Innovations In Clinical Neuroscience

ISCTM Supplement 2015

A peer-reviewed, evidence-based journal for clinicians in the field of neuroscience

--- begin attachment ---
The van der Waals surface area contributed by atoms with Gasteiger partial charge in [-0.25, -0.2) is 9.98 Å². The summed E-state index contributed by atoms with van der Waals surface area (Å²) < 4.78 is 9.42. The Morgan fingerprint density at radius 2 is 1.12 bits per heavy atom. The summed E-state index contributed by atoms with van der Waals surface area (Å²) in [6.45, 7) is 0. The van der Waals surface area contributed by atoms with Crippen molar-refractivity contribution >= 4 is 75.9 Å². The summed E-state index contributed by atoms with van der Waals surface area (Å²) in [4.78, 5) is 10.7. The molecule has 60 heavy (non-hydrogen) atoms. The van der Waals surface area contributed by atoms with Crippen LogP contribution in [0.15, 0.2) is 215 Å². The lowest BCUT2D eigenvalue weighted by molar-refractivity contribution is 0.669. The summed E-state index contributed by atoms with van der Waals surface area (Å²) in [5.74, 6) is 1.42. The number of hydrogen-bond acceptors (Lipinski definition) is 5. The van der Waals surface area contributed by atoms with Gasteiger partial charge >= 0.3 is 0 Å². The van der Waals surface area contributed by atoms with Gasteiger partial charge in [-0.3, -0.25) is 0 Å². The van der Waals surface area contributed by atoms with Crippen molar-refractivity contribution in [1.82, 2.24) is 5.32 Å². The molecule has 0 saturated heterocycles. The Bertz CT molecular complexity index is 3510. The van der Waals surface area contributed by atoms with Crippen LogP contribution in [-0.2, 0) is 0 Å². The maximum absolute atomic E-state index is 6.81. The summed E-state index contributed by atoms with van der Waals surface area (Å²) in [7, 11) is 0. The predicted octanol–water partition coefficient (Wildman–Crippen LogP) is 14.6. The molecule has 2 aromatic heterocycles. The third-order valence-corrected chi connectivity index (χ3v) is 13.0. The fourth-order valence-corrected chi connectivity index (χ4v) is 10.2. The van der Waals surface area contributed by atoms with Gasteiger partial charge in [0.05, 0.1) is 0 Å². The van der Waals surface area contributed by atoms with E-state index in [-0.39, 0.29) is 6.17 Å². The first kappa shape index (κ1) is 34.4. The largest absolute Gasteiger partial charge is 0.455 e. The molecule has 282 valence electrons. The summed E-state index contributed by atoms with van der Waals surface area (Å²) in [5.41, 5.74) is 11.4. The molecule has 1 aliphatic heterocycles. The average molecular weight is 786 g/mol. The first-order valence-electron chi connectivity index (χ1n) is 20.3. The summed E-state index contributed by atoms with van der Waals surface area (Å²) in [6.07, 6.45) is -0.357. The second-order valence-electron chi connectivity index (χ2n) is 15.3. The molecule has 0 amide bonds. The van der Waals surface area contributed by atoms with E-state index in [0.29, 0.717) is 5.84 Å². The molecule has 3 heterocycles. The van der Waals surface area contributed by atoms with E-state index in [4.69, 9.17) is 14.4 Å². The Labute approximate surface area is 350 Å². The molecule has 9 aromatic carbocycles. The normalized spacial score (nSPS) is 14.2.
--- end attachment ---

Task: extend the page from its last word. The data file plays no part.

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[ V O L U M E 1 2 , N U M B E R 3 – 4 , S U P P L E M E N T A , M A R C H – A P R I L 2 0 1 5 ] Innovations in CLINICAL NEUROSCIENCE 35S the characterization of mineralocorticoid-function. MR-related parameters appear to be predictive markers for clinical outcome of d epression treated with standard of care medication (e.g., mainly serotonin based therapies). 39 Therefore, easily available markers, which are related to MR function, can select patients likely to be refractory to standard of care. ACTIGRAPHIC MONITORING OF PHYSICAL ACTIVITY IN CLINICAL TRIALS IN SCHIZOPHRENIA (S. Walther) Physical activity in schizophrenia is linked to the psychopathology, as are obesity, medication use, and lifestyle choices. Daytime actigraphy, with the actigraph strapped to the non- dominant wrist, can provide a useful measure of physical activity. This is in contrast to the typical nocturnal use for sleep studies. Linking daytime actigraphy and neuroimaging has been informative on neural correlates of motor behavior. 55 Behavior and symptoms. Not surprisingly, hypokinesia and obesity in schizophrenic patients are linked. 56 The sedentary behaviors, which result in less than optimal exercise habits, are related to poor health-related quality of life. 57 Furthermore, hypokinesia is associated with negative syndrome: the Positive and Negative Syndrome Scale (PANSS) and even more so the PANSS avolition subscore correlate with reduced physical activity. 58,59 In fact, studies in chronic patients reported the strongest correlations between hypokinesia and negative symptoms. Overall movement patterns change as a function of clinical presentation, with irregular patterns associated with positive syndrome and disorganization, and reduced activity seen with negative syndrome. 60 Nosological subgroups. As has already been discussed, patients with schizophrenia overall tend to move less than do healthy controls. However, there is heterogeneity in activity level across nosological subgroups. 58,61,62 Patients who are catatonic have the lowest activity levels, in contrast to patients with cycloid psychosis and paranoia, who have the highest. 58,62,63 In addition, catatonic patients endorse longer periods of immobility (Figure 3). Medication effects. In general, the effect of antipsychotic medications on activity levels is complex. Cross- sectional studies yielded inconclusive results. In chronic patients no differences were noted in activity levels between risperidone and olanzapine treatment. 6 4 However, in more acute patients olanzapine and risperidone seemed to differ slightly. 65 Still, the major difference may stem from heterogeneity in patient groups: While in a large sample of mixed chronicity, the chlorpromazine equivalents were unrelated to physical activity 66 and higher antipsychotic doses in the first episode were linked to low activity levels (Walther et al, unpublished data). This suggests that first episode patients might be particularly vulnerable to antipsychotic dosage, with other factors but medication contributing to hypokinesia in chronic patients. However, to tease out the effects of antipsychotics on activity levels, longitudinal studies with actigraphy and standardized treatment are necessary, ideally taking chronicity into account. As with other motor signs, we would expect that depending on the baseline measures there will be patients in whom medication would ameliorate hypokinesia and others who would experience negative effects by antipsychotics. 67 Longitudinal course. When the activity levels of patients at the beginning of an acute psychotic episode are compared to those at the end of said episode, overall there appears to be no trend. High activity at baseline predicts high activity at end and low activity at baseline predicts low activity at end. However, patients with low activity levels at baseline present with high baseline PANSS negative scores, which will then decline over the course of treatment. On the other hand, patients with high activity levels at baseline tend to have low PANSS negative scores that remain stable over the course of the episode (Walther et al. unpublished data). Also between episodes, activity levels tend to remain stable, particularly in those patients who already have low activity levels and increased negative symptoms. When the longitudinal course between episodes is examined, a high activity level at the index episode predicts an increase in PANSS negative score in later episodes, accompanied by a decrease in activity level. In summary, physical activity as measured by actigraphy may indicate the severity and course of negative FIGURE 3. Actigraphic differences in nosologically different forms of schizophrenia

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